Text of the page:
- Like every player early in Twins training camp, pitcher Tyler Duffey had his five-minute meeting with his bosses to discuss his objectives for the season.

Duffey knew his tendency to get too emotional during games was going to come up — he just wasn’t prepared for who would raise the topic.

While sitting in manager Paul Molitor’s office last week, Chief Baseball Officer Derek Falvey and General Manager Thad Levine gave Duffey their perspectives from their times with Cleveland and Texas, respectively, before joining the Twins during the offseason.

Their message: Melting down is a sign of weakness. And opponents pounce when they sense a pitcher is melting down.

As Duffey fights for a spot in the Twins rotation, he has to prove he can be intense but keep his poise when things don’t go right.

“To hear it from them — they came from teams we play quite frequently — both of them had that to say and that speaks volumes,” Duffey said. “And that told me this is something I need to embrace, go with it, make it be a positive for me, instead of being upset and losing my cool and then being out of the game.”

Duffey, 26, went 5-1 with a 3.10 ERA in 10 starts in 2015. He would yell at himself on the mound, but quickly regain his focus and battle out of high-pressure situations. His mood swings were laughed off in Molitor’s office after games, and Duffey looked ready to be reliable member of the starting rotation.

Last year was vastly different. He went 9-12 with a 6.43 ERA, and righthanded hitters batted .337 against him. His ERA would have been the highest of any starter in baseball if he had enough innings to qualify.

Blowing up at himself on the mound only sped up the unraveling of innings. He would stew in the dugout between innings. His focus off, his outings only worsened. The Twins tried to correct it but, when that didn’t work, they lightened his wallet.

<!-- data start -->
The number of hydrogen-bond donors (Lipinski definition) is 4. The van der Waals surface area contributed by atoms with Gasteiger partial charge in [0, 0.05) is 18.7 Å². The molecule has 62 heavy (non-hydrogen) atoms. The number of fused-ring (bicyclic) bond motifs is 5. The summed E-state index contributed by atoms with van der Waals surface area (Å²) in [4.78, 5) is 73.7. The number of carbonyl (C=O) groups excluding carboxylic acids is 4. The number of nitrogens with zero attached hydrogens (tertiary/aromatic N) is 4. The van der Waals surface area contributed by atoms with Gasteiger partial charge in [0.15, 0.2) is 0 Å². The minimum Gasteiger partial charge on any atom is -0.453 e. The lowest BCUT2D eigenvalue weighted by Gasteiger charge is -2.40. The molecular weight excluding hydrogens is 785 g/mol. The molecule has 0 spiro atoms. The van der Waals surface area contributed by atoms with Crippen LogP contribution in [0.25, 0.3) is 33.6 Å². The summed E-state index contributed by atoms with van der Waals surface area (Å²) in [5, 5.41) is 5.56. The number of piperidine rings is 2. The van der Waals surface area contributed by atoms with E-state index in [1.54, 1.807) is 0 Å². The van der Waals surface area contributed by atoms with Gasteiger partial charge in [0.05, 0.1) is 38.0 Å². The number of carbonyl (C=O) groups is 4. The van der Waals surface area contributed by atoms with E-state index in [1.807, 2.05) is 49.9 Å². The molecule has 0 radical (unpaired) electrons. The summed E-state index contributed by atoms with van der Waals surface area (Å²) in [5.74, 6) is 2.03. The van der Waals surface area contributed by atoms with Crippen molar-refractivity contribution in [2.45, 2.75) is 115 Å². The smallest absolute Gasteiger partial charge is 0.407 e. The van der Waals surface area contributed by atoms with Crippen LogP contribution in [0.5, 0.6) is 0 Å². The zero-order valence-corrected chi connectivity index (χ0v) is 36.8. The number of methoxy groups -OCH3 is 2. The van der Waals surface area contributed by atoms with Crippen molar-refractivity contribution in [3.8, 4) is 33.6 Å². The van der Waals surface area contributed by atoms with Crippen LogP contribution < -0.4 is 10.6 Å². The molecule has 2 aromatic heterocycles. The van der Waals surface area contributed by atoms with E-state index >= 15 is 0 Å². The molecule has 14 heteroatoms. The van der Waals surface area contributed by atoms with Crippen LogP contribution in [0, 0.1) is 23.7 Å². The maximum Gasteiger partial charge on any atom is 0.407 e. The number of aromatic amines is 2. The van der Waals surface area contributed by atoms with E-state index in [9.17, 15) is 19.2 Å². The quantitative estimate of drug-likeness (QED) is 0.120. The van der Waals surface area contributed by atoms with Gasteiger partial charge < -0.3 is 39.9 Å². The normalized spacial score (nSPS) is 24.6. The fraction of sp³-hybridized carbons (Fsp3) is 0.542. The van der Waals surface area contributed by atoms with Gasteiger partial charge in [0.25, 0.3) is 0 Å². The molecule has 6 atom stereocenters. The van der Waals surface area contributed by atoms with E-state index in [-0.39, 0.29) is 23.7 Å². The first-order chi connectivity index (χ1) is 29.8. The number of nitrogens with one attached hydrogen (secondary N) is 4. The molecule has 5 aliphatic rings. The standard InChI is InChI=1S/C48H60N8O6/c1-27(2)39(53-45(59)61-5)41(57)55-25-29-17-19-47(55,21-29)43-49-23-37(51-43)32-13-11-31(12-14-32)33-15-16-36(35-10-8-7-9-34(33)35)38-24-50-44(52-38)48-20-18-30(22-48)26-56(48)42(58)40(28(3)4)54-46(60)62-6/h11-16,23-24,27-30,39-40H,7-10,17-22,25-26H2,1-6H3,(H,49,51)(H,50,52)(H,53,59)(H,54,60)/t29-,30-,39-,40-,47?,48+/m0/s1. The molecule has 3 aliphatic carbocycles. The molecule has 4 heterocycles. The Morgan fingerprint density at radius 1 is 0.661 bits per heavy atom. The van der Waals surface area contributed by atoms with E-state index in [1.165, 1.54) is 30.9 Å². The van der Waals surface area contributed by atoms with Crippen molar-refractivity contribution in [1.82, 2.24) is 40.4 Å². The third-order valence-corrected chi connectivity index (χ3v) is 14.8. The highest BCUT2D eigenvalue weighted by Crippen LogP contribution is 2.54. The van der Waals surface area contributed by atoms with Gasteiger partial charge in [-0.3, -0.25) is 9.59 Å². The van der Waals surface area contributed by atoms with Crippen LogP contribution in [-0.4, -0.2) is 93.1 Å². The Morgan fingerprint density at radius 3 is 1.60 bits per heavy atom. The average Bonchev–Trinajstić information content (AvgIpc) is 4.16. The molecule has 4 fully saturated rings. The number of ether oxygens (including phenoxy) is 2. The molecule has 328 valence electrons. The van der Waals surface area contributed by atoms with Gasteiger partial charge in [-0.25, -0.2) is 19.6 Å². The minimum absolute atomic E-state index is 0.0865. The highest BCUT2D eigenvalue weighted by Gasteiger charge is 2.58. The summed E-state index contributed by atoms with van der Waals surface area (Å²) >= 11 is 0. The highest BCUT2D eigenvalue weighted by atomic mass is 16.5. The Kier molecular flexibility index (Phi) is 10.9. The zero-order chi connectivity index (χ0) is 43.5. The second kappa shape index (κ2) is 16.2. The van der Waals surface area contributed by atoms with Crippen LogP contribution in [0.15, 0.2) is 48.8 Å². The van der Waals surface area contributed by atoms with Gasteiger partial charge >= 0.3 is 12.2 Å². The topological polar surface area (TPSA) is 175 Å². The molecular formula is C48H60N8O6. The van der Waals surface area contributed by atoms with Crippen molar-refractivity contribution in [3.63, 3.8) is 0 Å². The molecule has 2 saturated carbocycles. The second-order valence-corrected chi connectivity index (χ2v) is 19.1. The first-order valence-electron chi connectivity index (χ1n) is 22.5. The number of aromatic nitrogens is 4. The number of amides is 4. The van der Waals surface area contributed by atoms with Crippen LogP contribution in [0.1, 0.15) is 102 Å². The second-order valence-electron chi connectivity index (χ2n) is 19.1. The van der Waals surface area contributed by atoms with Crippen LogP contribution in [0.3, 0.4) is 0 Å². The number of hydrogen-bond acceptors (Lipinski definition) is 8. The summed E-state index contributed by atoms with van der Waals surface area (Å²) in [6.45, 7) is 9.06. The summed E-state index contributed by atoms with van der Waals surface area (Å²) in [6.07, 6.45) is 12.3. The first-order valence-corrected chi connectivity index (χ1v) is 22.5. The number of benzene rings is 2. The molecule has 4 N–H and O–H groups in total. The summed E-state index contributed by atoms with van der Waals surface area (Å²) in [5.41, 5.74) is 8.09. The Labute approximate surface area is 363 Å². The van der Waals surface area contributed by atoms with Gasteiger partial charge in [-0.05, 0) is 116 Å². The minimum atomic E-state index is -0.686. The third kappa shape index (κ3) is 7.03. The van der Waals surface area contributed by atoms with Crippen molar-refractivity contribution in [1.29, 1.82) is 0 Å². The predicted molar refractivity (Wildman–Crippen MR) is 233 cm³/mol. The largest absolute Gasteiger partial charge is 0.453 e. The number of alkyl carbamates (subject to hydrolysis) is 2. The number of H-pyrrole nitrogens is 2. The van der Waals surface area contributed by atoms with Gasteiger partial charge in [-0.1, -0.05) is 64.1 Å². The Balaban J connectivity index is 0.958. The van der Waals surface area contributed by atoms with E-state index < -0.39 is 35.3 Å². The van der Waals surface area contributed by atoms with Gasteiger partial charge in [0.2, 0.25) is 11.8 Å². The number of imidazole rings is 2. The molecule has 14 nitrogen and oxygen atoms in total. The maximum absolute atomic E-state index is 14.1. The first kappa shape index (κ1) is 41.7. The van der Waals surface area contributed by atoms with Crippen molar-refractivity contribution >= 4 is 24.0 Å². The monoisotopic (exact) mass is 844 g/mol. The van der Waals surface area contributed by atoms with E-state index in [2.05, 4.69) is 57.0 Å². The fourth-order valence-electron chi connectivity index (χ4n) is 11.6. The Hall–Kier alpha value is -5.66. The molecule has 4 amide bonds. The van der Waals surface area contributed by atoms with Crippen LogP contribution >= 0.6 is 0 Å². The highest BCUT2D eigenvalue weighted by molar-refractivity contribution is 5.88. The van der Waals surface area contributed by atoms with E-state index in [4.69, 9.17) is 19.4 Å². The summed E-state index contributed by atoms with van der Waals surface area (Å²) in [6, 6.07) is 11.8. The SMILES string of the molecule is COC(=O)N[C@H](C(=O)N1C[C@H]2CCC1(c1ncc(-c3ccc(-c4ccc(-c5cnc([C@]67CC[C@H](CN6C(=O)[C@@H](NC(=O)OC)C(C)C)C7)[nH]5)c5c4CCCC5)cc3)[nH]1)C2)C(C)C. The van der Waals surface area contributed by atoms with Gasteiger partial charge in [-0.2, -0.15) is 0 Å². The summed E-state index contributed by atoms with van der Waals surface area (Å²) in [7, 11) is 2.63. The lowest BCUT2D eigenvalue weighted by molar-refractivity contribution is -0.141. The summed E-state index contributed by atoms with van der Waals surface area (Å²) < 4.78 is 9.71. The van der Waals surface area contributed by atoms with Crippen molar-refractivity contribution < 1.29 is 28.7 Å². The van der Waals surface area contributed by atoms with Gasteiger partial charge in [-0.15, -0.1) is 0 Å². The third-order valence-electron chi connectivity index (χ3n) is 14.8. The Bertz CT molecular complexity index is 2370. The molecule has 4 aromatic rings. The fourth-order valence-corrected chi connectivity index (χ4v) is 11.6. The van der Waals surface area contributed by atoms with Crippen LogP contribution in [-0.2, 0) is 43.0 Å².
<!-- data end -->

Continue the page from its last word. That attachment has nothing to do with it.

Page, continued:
“I was fining him by the end of the year,” pitching coach Neil Allen said. “Fining him for all the blowups and all that kind of stuff. It should have been addressed a long time ago so we wouldn’t be even talking about this.

“He is his own worst enemy in the dugout during the course of a game. If he has a tough time, he loses concentration. He loses his focus because he is so mad over a couple of hits.”

Duffey, who was sent to Class AAA Rochester on Aug. 25 and recalled Sept. 6, wants everything to be perfect in a sport in which perfection is rare. Then he erupts when he doesn’t meet his high standards. Baseball doesn’t work well that way.

LaTroy Hawkins, who was in camp as an special instructor, talked with Duffey the first week of camp about accepting small victories along the way. If he misses the plate with a pitch, be happy the catcher is throwing the ball back to him for another chance.

“Obviously, I’m still getting upset,” Duffey said, “but I tell myself, ‘You got the ball back and you get to throw this next pitch.’ I think that is going to be huge for me. The fire is still going to be there, but the ability to temper it and pitching with that extra focus vs. just becoming angry on the mound.”

Duffey’s poise was tested in the third inning Tuesday when he loaded the bases and served up a grand slam to Rays prospect Jake Bauers. Allen ran out to the mound to try to get Duffey to move hitters off the plate — they were teeing off in what became a 19-0 rout.

There was no sign of Duffey blowing his top. He only threw one too many fastballs, and Bauers was looking for one to tag.

Hey, one thing at a time. Duffey didn’t come unglued.

Now he can work on pitch selection and using his changeup more.

“Once I got in my own way, that’s when the problems came,” Duffey said. “If I can stay out of my own way, then I will be all right.”